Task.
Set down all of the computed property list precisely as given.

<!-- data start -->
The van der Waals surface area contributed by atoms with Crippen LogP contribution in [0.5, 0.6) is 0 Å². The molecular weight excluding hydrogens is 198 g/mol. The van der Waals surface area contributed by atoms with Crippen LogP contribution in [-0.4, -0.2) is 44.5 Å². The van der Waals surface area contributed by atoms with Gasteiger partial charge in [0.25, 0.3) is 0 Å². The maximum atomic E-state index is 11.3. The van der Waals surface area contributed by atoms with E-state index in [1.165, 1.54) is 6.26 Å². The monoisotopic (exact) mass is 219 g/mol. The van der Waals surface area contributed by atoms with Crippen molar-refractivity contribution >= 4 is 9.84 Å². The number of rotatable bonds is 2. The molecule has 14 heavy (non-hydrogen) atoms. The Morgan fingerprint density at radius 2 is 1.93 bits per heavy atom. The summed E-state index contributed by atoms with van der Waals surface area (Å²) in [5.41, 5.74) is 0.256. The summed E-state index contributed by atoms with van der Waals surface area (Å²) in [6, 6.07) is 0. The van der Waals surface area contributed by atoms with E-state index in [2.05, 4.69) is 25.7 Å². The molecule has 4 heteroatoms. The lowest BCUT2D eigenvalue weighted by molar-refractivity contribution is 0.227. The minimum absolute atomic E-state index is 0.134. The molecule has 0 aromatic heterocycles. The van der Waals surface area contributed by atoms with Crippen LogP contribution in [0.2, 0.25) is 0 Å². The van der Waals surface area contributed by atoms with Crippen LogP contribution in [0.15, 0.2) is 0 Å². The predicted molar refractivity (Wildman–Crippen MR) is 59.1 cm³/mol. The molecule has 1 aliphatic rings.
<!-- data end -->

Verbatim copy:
The van der Waals surface area contributed by atoms with Crippen LogP contribution in [0.5, 0.6) is 0 Å². The molecular weight excluding hydrogens is 198 g/mol. The van der Waals surface area contributed by atoms with Crippen LogP contribution in [-0.4, -0.2) is 44.5 Å². The van der Waals surface area contributed by atoms with Gasteiger partial charge in [0.25, 0.3) is 0 Å². The maximum atomic E-state index is 11.3. The van der Waals surface area contributed by atoms with E-state index in [1.165, 1.54) is 6.26 Å². The monoisotopic (exact) mass is 219 g/mol. The van der Waals surface area contributed by atoms with Crippen molar-refractivity contribution >= 4 is 9.84 Å². The number of rotatable bonds is 2. The molecule has 14 heavy (non-hydrogen) atoms. The Morgan fingerprint density at radius 2 is 1.93 bits per heavy atom. The summed E-state index contributed by atoms with van der Waals surface area (Å²) in [5.41, 5.74) is 0.256. The summed E-state index contributed by atoms with van der Waals surface area (Å²) in [6, 6.07) is 0. The van der Waals surface area contributed by atoms with E-state index in [2.05, 4.69) is 25.7 Å². The molecule has 4 heteroatoms. The lowest BCUT2D eigenvalue weighted by molar-refractivity contribution is 0.227. The minimum absolute atomic E-state index is 0.134. The molecule has 0 aromatic heterocycles. The van der Waals surface area contributed by atoms with Crippen LogP contribution in [0.2, 0.25) is 0 Å². The van der Waals surface area contributed by atoms with Crippen LogP contribution in [0.15, 0.2) is 0 Å². The predicted molar refractivity (Wildman–Crippen MR) is 59.1 cm³/mol. The molecule has 1 aliphatic rings.